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Dopamine Beta-Hydroxylase Deficiency: DBH Sequencing

Alternate test name

Norepinephrine Deficiency; Noradrenaline Deficiency

Gene name / Alternate gene name
  • DBH
  • DBM
Dopamine beta-hydroxylase (Dopamine beta-monooxygenase)
Lab area
Genome Diagnostics - Molecular Genetics
Method and equipment
Expected turn-around time
STAT: 2-3 weeks Routine: 4-6 weeks
Specimen type

Blood; gDNA.

For details about specimen requirements, please refer to: Specimen Type & Requirements (PDF).

Specimen requirements
  • Blood: 5-10 mL in EDTA, 0.5 mL in EDTA (neonate); 
  • DNA-minimum 10 ug in 100 uL low TE (pH8.0)
Storage and transportation

Room Temperature

For details about specimen requirements, please refer to: Specimen Type and Requirements

Special requirements

Special Instructions for Genome Diagnostics Samples

If sample shipment >48 hours, ship on ice.

Shipping information
The Hospital for Sick Children
Division of Genome Diagnostics
555 University Avenue, Black Wing, Room 3416
Toronto, ON
M5G 1X8
Phone: 416-813-7200 ext. 2
Hours: Monday to Friday, 8 a.m. to 4:30 p.m.
Off hours: Please send to Rapid Response Laboratory, 555 University Avenue, Room 3642
Email Molecular Lab:
Email Cytogenetics:
Background and clinical significance

Dopamine beta-Hydroxylase deficiency (DBHD) is a rare autosomal recessive form of primary autonomic failure characterized by a complete absence of noradrenaline and adrenaline in plasma together with increased dopamine plasma levels. DBH deficiency is mainly characterized by impaired exercise intolerance, severe orthostatic hypotension and persistent ptosis. These findings generally worsen in late adolescence and early adulthood.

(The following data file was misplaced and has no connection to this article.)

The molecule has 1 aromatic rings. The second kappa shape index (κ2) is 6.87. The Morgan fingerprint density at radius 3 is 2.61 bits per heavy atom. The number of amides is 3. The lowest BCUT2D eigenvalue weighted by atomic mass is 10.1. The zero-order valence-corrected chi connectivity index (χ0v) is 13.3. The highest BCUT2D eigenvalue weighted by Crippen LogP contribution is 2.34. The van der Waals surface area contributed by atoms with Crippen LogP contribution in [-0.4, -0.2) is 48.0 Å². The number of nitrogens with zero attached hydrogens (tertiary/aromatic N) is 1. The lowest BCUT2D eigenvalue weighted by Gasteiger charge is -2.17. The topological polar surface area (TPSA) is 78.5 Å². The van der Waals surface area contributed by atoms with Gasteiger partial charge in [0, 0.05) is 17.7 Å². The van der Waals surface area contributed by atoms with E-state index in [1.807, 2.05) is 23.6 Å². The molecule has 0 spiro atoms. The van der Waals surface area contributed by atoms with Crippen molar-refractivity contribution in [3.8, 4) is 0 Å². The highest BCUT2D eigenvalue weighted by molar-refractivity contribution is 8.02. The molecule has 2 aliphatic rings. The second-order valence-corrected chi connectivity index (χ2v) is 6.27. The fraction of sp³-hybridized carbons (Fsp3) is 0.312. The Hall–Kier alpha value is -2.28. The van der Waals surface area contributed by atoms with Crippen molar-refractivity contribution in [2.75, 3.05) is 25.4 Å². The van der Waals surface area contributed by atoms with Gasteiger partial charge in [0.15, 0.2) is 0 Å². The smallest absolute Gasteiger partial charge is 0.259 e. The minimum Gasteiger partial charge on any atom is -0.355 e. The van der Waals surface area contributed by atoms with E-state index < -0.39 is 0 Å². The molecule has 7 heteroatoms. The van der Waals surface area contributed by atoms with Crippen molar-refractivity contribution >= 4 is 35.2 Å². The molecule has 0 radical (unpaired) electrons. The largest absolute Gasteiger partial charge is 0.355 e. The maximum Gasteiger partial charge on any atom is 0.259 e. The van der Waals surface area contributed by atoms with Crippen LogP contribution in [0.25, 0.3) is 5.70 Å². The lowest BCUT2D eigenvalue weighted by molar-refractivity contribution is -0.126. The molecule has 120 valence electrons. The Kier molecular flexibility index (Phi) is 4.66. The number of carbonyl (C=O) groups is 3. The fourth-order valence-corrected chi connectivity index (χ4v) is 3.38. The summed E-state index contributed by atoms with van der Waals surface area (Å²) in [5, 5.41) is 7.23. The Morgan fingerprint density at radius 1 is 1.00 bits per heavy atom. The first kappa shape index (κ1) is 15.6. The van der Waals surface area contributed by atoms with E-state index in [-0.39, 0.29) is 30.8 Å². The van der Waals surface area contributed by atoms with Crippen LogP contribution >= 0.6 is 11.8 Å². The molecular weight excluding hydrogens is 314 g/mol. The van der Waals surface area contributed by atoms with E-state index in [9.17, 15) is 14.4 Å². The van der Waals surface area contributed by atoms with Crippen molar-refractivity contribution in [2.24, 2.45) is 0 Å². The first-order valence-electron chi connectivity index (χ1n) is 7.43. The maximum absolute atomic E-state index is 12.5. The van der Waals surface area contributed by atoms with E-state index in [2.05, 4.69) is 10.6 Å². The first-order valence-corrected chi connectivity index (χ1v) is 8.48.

DBHD is caused by a mutation in the DBH gene, located on chromosome 9 (9q34). Dopamine beta-hydroxylase is a copper-containg enzyme important in the synthesis of catecholamines, namely the conversion of dopamine to norepinephrine. Biochemical findings in individuals with DBHD include complete absence of plasma norepinephrine and epinephrine in conjunction with elevated plasma dopamine levels.

DBHD occurs when an individual receives two copies of a defective gene, one from each parent. Any person with one copy of the defective DBH gene is a carrier. Carriers do not have DBHD and will not develop the disease. However, if their partner is also a carrier, there is a one in four chance (25%) that their baby will be born with DBHD. There is a three in four chance (75%) that their baby will not have DBHD.

See related information sheet: Dopamine Beta Hydroxylase Deficiency

Disease condition

Dopamine Beta-Hydroxylase Deficiency

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